Laurie Ellingham: THE CALL
Read Laurie Ellingham's call story here!
‘Oo oo, my phones ringing,’ I yelp, swinging my bag from my shoulder and bashing my five year old daughter around the head with it in my haste to answer. Could this by The Call? The moment I’ve been waiting for.
As I press Accept my ear is filled with laughter and reality crashes down. It wasn’t The Call, it was my thinks-he’s-so-hilarious husband hiding behind a tree with our six year old son and calling my mobile (again! Apparently the first two times weren’t funny enough).
I’d submitted my full manuscript to Carina the week before we were due to go on holiday to North Norfolk, the black hole of mobile signals, it turned out. Which is why I’d been waving my phone in the air and demanding it ring several times a day, and why my lovely husband thought it would be oh so funny to ring it.
In the end it wasn’t a call that came through first. It was an email from one of the lovely Carina editors, Victoria. Would I be free the following morning for a quick chat about my manuscript? Yes, yes, yes!
Then it all went wrong, in my head anyway. I went to bed that night, the last night of our holiday, and wondered what if it was one of those ‘almost, but not quite, thanks but no thanks’ phone calls. I’d had plenty of them over the past year, over the past nine years if anyone’s counting, and I was counting. And so started the back tracking. Snatching up all the hope and excitement I’d felt when I read the email, all the day dreams I’d allowed myself after I’d pressed send on my manuscript, and ramming them back into their box. I wasn’t about to allow myself to get crushed again. I had to prepare for the worst.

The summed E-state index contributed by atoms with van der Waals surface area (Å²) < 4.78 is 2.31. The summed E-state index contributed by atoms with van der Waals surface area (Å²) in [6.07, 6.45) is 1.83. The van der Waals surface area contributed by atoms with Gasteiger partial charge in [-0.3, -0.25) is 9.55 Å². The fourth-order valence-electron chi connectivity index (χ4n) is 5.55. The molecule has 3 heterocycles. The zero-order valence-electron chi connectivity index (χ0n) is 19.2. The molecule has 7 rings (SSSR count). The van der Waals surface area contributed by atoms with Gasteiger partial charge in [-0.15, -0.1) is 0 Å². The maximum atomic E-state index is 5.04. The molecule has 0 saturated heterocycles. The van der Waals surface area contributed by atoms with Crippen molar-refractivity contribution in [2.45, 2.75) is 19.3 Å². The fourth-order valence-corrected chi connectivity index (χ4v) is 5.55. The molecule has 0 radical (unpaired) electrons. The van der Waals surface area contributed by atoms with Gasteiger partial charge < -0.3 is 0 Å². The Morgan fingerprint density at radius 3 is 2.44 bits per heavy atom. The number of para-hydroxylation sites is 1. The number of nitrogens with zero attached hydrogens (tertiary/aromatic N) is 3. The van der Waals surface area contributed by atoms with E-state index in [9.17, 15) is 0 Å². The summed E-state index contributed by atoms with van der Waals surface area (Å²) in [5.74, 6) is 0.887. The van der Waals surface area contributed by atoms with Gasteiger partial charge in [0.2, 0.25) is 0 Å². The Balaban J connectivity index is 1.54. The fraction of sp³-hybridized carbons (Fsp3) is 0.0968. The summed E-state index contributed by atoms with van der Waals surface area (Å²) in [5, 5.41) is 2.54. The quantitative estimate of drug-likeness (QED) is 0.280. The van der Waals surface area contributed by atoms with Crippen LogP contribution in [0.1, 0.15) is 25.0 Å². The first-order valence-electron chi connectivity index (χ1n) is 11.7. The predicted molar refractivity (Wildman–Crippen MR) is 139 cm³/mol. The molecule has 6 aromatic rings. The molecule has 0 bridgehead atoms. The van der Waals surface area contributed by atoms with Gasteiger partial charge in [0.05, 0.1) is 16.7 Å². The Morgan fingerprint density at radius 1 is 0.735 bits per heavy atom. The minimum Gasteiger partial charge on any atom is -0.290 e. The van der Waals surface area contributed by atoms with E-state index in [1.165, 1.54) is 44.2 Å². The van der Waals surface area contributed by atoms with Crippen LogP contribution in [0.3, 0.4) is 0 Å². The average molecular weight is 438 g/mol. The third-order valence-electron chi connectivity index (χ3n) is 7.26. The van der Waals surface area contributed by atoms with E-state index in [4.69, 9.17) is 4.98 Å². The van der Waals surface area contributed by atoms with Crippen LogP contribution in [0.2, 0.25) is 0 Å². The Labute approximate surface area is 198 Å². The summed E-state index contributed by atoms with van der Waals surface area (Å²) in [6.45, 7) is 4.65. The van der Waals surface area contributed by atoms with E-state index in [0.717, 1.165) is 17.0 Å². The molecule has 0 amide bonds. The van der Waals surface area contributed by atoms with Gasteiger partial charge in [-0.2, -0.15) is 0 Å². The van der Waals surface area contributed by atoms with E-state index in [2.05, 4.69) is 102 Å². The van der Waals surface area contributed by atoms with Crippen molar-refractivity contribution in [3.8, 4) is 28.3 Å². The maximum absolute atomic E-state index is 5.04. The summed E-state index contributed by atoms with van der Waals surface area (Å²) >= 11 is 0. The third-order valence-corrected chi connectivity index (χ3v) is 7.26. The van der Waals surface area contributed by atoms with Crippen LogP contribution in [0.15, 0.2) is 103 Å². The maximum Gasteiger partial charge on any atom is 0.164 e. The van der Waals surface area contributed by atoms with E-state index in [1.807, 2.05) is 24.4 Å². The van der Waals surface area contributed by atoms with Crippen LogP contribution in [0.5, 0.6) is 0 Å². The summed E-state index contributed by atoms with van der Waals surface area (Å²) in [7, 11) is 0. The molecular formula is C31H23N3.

So it really did come as a complete shock when Victoria told me the following day that not only did she love my manuscript, but that Carina wanted to offer me a two book deal. I remember saying ‘thank you, that’s really lovely of you,’ in a deadpan tone, which I’m sure must have sounded rather strange to Victoria. It took a few weeks for the news to properly sink in. Now, the excitement is out the box for good and I’m so thrilled to be working with such a fresh and exciting publisher. Thank you, Carina!
Like so many authors, I started writing stories when I was around eight years old. My mum brought home these musky old notebooks from her office and gave them to me. I like to think it was her way of encouraging me, not her way of getting me to shut up for five minutes. My first stories revolved around orphans and starting new schools, and secretly being able to fly. Then boys and exams and University got in the way for a good decade or so. When I started writing again at the age of twenty-three, it was like slipping on a pair of warm comfy slippers after a day trotting around in stilettos. It took several novels and countless rejections for me to get my act together and realise that loving something isn’t the same as being instantly good at it. I had to learn my craft. So I did. Now, every time I pick up a book and read, every time I fire up my laptop, or pick up a pen, I learn something new about writing and about myself. I love every second.